ANN ARBOR, Mich. – Heart attack deaths have remained the same, even as hospital teams have gotten faster at treating heart attack patients with emergency angioplasty, according to a study in this week’s New England Journal of Medicine.
Hospitals across the country have successfully raced to reduce so-called door-to-balloon time to 90 minutes or less in the belief that it would save heart muscle and lives.
An analysis led by the University of Michigan Frankel Cardiovascular Center of 100,000 heart attack admissions across the United States between 2005 and 2009 showed 4.7 percent of patients died. The death rate was virtually unchanged in spite of a national effort to reduce door-to-balloon time during that time period.
“The data suggests that efforts to reduce door-to-balloon time further may not result in lower death rates,” says lead study author and interventional cardiologist Daniel Menees, M.D., assistant professor of internal medicine at the University of Michigan Medical School.
“Potential strategies to improve care may include increasing patient awareness of heart attack symptoms, reducing delays for treatment once symptoms begin, and shortening transfer time between health care facilities once a heart attack is recognized.”
Door-to-balloon time describes the amount of time between when a patient arrives at the hospital suffering from a heart attack and when they receive percutaneous coronary intervention (PCI), such as angioplasty, in which a catheter with a small balloon at the tip is inserted and inflated to open a blocked artery.
The New England Journal of Medicine study found door-to-balloon time fell from 83 minutes in 2005-2006 to 67 minutes in 2008-2009 at 515 hospitals participating in the CathPCI Registry®
The findings show the result of collaboration and teamwork among teams led by cardiologists, emergency medicine physicians and emergency medical services to reduce the time it takes to treat a heart attack.
Health care quality has been measured by how well hospitals meet the 90-minute time goal. The U-M Health System is among those hospitals reporting its own performance publicly on the Web.
“But the pendulum may have swung too far,” Menees says. “In our rush to provide treatment even faster, we may be taking patients for angioplasty who don’t need one and possibly even placing those patients at-risk.
“Door-to-balloon time is easy to measure and something we can control but it’s only a fraction of the total ischemic time,” he says.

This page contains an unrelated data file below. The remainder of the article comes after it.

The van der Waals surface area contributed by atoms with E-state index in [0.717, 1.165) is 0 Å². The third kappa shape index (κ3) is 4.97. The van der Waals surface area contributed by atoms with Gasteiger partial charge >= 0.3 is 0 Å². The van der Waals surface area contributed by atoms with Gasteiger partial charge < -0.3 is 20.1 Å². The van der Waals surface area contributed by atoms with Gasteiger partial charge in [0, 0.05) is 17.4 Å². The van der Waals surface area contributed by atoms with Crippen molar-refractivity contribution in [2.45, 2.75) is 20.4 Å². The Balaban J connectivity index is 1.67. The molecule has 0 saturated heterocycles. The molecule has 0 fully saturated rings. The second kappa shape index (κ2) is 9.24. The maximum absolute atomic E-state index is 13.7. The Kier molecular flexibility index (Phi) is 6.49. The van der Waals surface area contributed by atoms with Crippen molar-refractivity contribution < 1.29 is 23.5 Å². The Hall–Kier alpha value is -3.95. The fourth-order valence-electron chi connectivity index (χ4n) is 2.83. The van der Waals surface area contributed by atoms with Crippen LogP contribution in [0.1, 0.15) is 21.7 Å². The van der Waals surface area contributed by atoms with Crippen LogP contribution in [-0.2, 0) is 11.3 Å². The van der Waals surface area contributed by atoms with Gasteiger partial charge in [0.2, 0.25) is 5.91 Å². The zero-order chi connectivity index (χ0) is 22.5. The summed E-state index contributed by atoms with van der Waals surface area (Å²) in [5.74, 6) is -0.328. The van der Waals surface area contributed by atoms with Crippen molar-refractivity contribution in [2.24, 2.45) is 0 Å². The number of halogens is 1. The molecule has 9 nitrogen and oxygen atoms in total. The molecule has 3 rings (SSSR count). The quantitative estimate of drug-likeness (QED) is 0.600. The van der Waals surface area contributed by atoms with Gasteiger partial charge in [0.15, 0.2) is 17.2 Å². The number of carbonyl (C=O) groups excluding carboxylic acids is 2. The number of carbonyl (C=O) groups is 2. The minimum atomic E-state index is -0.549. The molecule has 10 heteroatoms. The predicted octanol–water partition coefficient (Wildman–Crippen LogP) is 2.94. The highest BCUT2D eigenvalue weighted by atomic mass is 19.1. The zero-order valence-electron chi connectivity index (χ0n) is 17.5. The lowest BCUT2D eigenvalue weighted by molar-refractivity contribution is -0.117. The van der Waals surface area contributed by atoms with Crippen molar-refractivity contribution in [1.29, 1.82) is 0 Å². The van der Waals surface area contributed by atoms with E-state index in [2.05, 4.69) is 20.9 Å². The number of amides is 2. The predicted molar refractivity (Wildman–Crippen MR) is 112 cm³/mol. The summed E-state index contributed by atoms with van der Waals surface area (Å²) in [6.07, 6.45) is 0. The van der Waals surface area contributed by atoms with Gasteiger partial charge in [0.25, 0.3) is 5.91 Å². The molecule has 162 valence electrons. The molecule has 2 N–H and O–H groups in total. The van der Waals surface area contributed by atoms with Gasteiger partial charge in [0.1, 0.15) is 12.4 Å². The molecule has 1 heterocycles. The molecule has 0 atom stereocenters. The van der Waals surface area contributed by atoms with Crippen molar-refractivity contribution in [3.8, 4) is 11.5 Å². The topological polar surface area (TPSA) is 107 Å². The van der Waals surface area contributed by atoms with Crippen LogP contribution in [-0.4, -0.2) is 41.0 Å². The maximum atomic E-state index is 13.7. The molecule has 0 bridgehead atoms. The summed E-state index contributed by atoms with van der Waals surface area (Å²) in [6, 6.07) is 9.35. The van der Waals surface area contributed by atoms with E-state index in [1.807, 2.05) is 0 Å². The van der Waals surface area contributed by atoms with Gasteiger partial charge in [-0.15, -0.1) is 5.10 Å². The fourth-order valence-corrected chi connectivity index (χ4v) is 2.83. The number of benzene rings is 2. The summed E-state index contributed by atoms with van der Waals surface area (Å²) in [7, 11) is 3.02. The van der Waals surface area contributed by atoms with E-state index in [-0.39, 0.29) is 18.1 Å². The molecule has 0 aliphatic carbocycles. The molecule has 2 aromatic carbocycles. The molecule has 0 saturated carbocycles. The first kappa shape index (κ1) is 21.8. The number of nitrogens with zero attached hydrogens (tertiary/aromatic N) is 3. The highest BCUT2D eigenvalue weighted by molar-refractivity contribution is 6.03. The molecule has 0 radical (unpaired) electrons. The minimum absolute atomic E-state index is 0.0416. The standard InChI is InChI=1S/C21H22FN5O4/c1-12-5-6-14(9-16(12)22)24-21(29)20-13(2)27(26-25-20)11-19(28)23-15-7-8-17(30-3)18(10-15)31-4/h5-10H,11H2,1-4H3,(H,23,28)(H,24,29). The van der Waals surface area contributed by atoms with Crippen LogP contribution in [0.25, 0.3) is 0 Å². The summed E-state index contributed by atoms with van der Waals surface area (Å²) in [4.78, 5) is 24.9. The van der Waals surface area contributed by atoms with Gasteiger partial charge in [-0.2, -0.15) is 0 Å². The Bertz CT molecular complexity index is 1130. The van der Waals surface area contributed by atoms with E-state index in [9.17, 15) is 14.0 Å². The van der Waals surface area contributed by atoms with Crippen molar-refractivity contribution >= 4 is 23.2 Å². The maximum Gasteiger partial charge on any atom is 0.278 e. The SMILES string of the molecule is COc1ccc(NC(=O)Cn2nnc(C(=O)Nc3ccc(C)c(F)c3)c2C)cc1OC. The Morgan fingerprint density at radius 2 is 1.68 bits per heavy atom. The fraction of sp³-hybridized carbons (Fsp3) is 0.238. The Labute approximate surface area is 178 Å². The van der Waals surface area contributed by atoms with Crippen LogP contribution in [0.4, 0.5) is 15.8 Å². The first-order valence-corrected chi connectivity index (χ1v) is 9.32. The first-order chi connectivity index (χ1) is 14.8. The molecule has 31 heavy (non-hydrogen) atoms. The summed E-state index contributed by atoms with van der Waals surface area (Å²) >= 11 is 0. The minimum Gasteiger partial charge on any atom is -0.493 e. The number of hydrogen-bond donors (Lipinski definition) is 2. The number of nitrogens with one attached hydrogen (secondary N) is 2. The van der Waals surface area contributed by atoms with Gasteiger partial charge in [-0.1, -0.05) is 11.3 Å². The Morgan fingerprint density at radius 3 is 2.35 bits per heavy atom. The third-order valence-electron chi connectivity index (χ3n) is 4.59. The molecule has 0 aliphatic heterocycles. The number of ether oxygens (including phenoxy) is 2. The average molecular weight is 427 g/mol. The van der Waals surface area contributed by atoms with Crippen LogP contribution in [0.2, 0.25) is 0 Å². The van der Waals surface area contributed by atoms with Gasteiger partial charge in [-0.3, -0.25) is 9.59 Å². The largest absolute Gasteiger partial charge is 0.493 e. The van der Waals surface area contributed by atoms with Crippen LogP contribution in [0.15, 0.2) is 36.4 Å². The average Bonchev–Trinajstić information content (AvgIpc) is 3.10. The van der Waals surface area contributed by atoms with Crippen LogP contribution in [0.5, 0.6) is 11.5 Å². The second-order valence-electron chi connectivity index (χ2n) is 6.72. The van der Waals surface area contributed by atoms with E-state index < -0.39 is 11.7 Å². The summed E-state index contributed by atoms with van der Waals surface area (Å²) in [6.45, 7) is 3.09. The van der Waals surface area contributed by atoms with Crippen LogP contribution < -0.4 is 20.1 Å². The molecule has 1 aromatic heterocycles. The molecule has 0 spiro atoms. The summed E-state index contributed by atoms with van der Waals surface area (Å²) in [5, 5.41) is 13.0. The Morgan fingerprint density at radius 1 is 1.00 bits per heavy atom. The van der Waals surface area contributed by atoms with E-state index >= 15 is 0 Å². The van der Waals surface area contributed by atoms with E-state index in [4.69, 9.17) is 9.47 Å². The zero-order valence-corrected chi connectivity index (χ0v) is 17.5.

Each year, almost 250,000 Americans have the most serious kind of heart attack called a "STEMI," which stands for ST-elevated myocardial infarction. It is caused by a blocked artery shutting down blood supply to a large area of the heart.
“Heart muscle is dying while a patient is thinking, ‘Is this real? Should I call, or should I not call for help?’ ” says senior study author and interventional cardiologist Hitinder Gurm, M.D., associate professor of internal medicine at the U-M Medical School. “We’re seeing a fair amount of delay in seeking treatment. That has been harder to fix. ”
The study showed the percentage of heart attack patients receiving care in 90 minutes or less, once they arrived at the hospital, improved from 59.5 percent to 83.1 percent. However the heart attack mortality rate remained virtually unchanged at 4.8 percent in 2005 and 4.7 percent in 2009.
“Emergency teams and the cardiology community have worked hard with the hope that reducing door-to-balloon time would improve patient outcomes,” Gurm says.
“These efforts have been widely successful. What’s disappointing is that the reduction has not been accompanied by a change in mortality.”
Reference: “Reduced door-to-balloon time and mortality in patients undergoing primary PCI,” New England Journal of Medicine, Vol. 369, No. 10, Sept. 5, 2013.
Funding: American College of Cardiology Foundation’s National Cardiovascular Data Registry (NCDR).
Heart attack symptoms
The five major symptoms of a heart attack are:
- Pain or discomfort in the jaw, neck, or back.
- Feeling weak, light-headed, or faint.
- Chest pain or discomfort.
- Pain or discomfort in arms or shoulder.
- Shortness of breath.
- If you think that you or someone you know is having a heart attack, call 9–1–1 immediately.
Source: American Heart Association